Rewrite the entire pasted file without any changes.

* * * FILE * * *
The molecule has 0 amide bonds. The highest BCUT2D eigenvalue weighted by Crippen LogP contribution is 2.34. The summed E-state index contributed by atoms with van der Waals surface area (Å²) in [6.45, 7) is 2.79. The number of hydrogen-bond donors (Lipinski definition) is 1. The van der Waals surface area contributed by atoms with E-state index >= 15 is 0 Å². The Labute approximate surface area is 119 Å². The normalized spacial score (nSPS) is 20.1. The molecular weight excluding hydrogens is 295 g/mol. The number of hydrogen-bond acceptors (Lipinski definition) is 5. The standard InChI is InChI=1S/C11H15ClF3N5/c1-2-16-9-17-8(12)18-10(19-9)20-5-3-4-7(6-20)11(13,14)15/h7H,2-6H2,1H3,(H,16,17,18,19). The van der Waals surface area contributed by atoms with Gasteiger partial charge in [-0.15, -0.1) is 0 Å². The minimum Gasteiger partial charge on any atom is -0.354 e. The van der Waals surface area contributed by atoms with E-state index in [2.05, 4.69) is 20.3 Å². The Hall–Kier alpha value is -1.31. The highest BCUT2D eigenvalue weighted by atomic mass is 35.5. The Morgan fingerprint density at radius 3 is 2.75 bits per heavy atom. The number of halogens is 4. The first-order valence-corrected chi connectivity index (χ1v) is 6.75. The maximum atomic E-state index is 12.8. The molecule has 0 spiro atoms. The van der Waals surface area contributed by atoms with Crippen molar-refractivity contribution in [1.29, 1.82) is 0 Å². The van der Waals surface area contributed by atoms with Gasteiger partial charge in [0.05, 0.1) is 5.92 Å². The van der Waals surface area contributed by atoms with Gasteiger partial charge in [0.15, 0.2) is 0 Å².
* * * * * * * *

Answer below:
The molecule has 0 amide bonds. The highest BCUT2D eigenvalue weighted by Crippen LogP contribution is 2.34. The summed E-state index contributed by atoms with van der Waals surface area (Å²) in [6.45, 7) is 2.79. The number of hydrogen-bond donors (Lipinski definition) is 1. The van der Waals surface area contributed by atoms with E-state index >= 15 is 0 Å². The Labute approximate surface area is 119 Å². The normalized spacial score (nSPS) is 20.1. The molecular weight excluding hydrogens is 295 g/mol. The number of hydrogen-bond acceptors (Lipinski definition) is 5. The standard InChI is InChI=1S/C11H15ClF3N5/c1-2-16-9-17-8(12)18-10(19-9)20-5-3-4-7(6-20)11(13,14)15/h7H,2-6H2,1H3,(H,16,17,18,19). The van der Waals surface area contributed by atoms with Gasteiger partial charge in [-0.15, -0.1) is 0 Å². The minimum Gasteiger partial charge on any atom is -0.354 e. The van der Waals surface area contributed by atoms with E-state index in [2.05, 4.69) is 20.3 Å². The Hall–Kier alpha value is -1.31. The highest BCUT2D eigenvalue weighted by atomic mass is 35.5. The Morgan fingerprint density at radius 3 is 2.75 bits per heavy atom. The number of halogens is 4. The first-order valence-corrected chi connectivity index (χ1v) is 6.75. The maximum atomic E-state index is 12.8. The molecule has 0 spiro atoms. The van der Waals surface area contributed by atoms with Crippen molar-refractivity contribution in [1.29, 1.82) is 0 Å². The van der Waals surface area contributed by atoms with Gasteiger partial charge in [0.05, 0.1) is 5.92 Å². The van der Waals surface area contributed by atoms with Gasteiger partial charge in [0.15, 0.2) is 0 Å².